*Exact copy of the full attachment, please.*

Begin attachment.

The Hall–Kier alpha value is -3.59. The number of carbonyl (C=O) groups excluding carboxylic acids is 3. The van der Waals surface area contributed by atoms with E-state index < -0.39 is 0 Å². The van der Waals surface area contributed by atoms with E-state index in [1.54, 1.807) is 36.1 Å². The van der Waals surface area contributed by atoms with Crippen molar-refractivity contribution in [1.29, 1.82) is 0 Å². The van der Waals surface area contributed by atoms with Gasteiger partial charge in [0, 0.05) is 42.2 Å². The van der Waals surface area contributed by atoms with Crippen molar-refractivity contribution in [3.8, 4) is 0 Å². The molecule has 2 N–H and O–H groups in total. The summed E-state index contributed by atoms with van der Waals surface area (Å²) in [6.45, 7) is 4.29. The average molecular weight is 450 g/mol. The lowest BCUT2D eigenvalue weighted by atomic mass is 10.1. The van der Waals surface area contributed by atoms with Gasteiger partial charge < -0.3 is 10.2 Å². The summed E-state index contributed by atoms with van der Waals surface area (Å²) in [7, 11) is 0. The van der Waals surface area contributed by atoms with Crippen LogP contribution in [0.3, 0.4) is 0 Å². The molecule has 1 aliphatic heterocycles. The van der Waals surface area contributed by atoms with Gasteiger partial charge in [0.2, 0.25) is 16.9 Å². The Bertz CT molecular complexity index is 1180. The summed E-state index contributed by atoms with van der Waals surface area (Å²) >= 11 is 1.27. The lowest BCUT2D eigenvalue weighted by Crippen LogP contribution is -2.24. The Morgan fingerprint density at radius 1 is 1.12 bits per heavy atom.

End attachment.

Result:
The Hall–Kier alpha value is -3.59. The number of carbonyl (C=O) groups excluding carboxylic acids is 3. The van der Waals surface area contributed by atoms with E-state index < -0.39 is 0 Å². The van der Waals surface area contributed by atoms with E-state index in [1.54, 1.807) is 36.1 Å². The van der Waals surface area contributed by atoms with Crippen molar-refractivity contribution in [1.29, 1.82) is 0 Å². The van der Waals surface area contributed by atoms with Gasteiger partial charge in [0, 0.05) is 42.2 Å². The van der Waals surface area contributed by atoms with Crippen molar-refractivity contribution in [3.8, 4) is 0 Å². The molecule has 2 N–H and O–H groups in total. The summed E-state index contributed by atoms with van der Waals surface area (Å²) in [6.45, 7) is 4.29. The average molecular weight is 450 g/mol. The lowest BCUT2D eigenvalue weighted by atomic mass is 10.1. The van der Waals surface area contributed by atoms with Gasteiger partial charge < -0.3 is 10.2 Å². The summed E-state index contributed by atoms with van der Waals surface area (Å²) in [7, 11) is 0. The van der Waals surface area contributed by atoms with Crippen LogP contribution in [0.3, 0.4) is 0 Å². The molecule has 1 aliphatic heterocycles. The van der Waals surface area contributed by atoms with Gasteiger partial charge in [0.2, 0.25) is 16.9 Å². The Bertz CT molecular complexity index is 1180. The summed E-state index contributed by atoms with van der Waals surface area (Å²) >= 11 is 1.27. The lowest BCUT2D eigenvalue weighted by Crippen LogP contribution is -2.24. The Morgan fingerprint density at radius 1 is 1.12 bits per heavy atom.